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Why Worry?

Why Worry?
Reported by
Sheri Fink

Posted March 13, 2010

Presented By

Atmospheric Sciences and Geology Section


From the cover stories of popular science magazines to the content of popular Hollywood movies, the possibility of abrupt, catastrophic climate change has stirred the public imagination. But how real is the threat? At NASA's Goddard Institute for Space Studies, Gavin A. Schmidt and Ronald L. Miller are attempting to answer that question by creating climate models, testing them against evidence from historical climate records, and then using the models in an effort to predict the climate of the future. Topics discussed included Greenland's ice core, the ocean's overturning circulation, and the effects of greenhouse gases on the climate.

Use the tabs above to view the meeting report and multimedia presentation.

Web Sites

Climate Impact of Quadrupling CO2
An overview of model results from NOAA's Geophysical Fluid Dynamics Laboratory.

Intergovernmental Panel on Climate Change
The organization established by the WHO and UNEP to assess global climate change, its impacts, and options for adaptation and mitigation. Its Web site includes full text of the 2001 Third Assessment Report.

A climate blog. The site promises that "discussion here is restricted to scientific topics and will not get involved in any political or economic implications."

Journal Articles:

Hansen, J., & M. Sato. 2004. Greenhouse gas growth rates. Proc. Natl. Acad. Sci. (USA) 101: 16109-16114. FULL TEXT

Schmidt, G. A., D. T. Shindell, R .L. Miller et al. 2004. General circulation modelling of Holocene climate variability. Quaternary Sci. Rev. 23: 2167-2181.

Rind, D., P. Demenocal, G. L. et al. 2001. Effects of glacial meltwater in the GISS coupled atmosphere-ocean model I: North Atlantic deep water response. J. Geophys. Res. 106: 27335-27354.

Rind, D., G. L. Russell, G. A. et al. 2001. Effects of glacial meltwater in the GISS coupled atmosphere-ocean model II: A bi-polar seesaw in Atlantic deep water production. J. Geophys. Res. 106: 27355-27366.


Gavin A. Schmidt, PhD

NASA Goddard Institute for Space Sciences /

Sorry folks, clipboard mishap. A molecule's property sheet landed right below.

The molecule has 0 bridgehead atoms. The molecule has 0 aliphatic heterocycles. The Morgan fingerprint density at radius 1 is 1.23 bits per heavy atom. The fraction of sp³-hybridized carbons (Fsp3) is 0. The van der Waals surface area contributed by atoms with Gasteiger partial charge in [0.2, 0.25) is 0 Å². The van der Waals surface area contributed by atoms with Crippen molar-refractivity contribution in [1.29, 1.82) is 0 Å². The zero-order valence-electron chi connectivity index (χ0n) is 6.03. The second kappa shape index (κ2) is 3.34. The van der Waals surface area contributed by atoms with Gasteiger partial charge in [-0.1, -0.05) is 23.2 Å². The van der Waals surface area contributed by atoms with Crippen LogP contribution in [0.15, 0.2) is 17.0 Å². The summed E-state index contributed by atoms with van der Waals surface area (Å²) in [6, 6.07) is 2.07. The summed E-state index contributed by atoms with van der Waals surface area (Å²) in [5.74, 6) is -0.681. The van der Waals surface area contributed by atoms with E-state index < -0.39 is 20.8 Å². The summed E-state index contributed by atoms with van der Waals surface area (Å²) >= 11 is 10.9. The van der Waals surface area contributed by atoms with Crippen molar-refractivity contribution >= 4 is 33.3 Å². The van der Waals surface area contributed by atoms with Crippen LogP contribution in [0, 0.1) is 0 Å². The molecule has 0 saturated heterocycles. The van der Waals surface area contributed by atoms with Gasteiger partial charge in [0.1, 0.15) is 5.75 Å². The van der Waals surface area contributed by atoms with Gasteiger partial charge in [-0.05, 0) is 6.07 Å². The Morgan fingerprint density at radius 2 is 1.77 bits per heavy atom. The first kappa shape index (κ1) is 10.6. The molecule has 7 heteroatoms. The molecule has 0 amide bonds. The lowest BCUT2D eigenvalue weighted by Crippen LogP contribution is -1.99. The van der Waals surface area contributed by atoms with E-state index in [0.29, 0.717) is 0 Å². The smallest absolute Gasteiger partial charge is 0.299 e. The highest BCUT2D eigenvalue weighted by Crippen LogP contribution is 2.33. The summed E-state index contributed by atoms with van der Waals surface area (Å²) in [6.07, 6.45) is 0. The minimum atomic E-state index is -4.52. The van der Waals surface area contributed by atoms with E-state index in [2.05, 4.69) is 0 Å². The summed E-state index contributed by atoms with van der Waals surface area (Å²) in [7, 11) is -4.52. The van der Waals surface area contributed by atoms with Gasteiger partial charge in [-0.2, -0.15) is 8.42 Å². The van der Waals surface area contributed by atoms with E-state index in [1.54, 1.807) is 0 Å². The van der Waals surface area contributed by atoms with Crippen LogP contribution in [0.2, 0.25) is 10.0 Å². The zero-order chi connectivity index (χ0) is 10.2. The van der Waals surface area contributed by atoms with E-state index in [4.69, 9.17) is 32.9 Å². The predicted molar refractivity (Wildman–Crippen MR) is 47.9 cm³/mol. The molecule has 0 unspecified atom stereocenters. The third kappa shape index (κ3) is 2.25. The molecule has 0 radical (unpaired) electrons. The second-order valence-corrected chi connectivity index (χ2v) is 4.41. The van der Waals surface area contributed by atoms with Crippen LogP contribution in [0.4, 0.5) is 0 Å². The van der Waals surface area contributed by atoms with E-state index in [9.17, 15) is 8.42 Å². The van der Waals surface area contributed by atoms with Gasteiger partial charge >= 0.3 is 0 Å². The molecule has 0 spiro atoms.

Columbia University
email | web site | publications

Gavin Schmidt is a research scientist with NASA’s Goddard Institute for Space Studies and the Center for Climate Systems Research at Columbia University. He develops large-scale atmospheric and ocean circulation models to study the variability of past, present, and possible future climates. Based on these models, present-day and past climate can be compared using data stored in various proxies, such as tree rings, deep-sea cores, ice cores, and skeletal coral remains. Schmidt also studies climatic variability as affected by a number of external forcings, specifically solar radiation and multiple aspects of atmospheric composition.

Schmidt received his PhD in Applied Mathematics from University College London in 1994. He served as a postdoctoral fellow at McGill University until 1996, after which he was awarded a NOAA Climate and Global Change Fellowship. Over the past few years, Schmidt has been actively involved in public outreach through the New York Academy of Sciences and the American Museum of Natural History in New York City, and most recently, at the College de France in Paris.

Ronald L. Miller, PhD

NASA Goddard Institute for Space Sciences /
Columbia University
email | publications

Ron Miller has been at NASA’s Goddard Institute for Space Sciences since 1990, and serves on the faculty of Columbia University’s department of applied physics and applied mathematics. His research interests include the mechanisms of climate change and the effect of soil aerosol particles on present and past climates.

Miller received his PhD from MIT in 1990. During his time at GISS, he has worked with students at The Bronx High School of Science’s Institute on Climate and Planets, an institute devoted to the study of ocean-atmosphere interaction.

Sheri Fink

Sheri Fink is the author of War Hospital: A True Story of Surgery and Survival (PublicAffairs, 2003). Fink obtained her MD and PhD in neurosciences at Stanford University and now, based in New York, writes about medicine, public health, and science for a range of publications.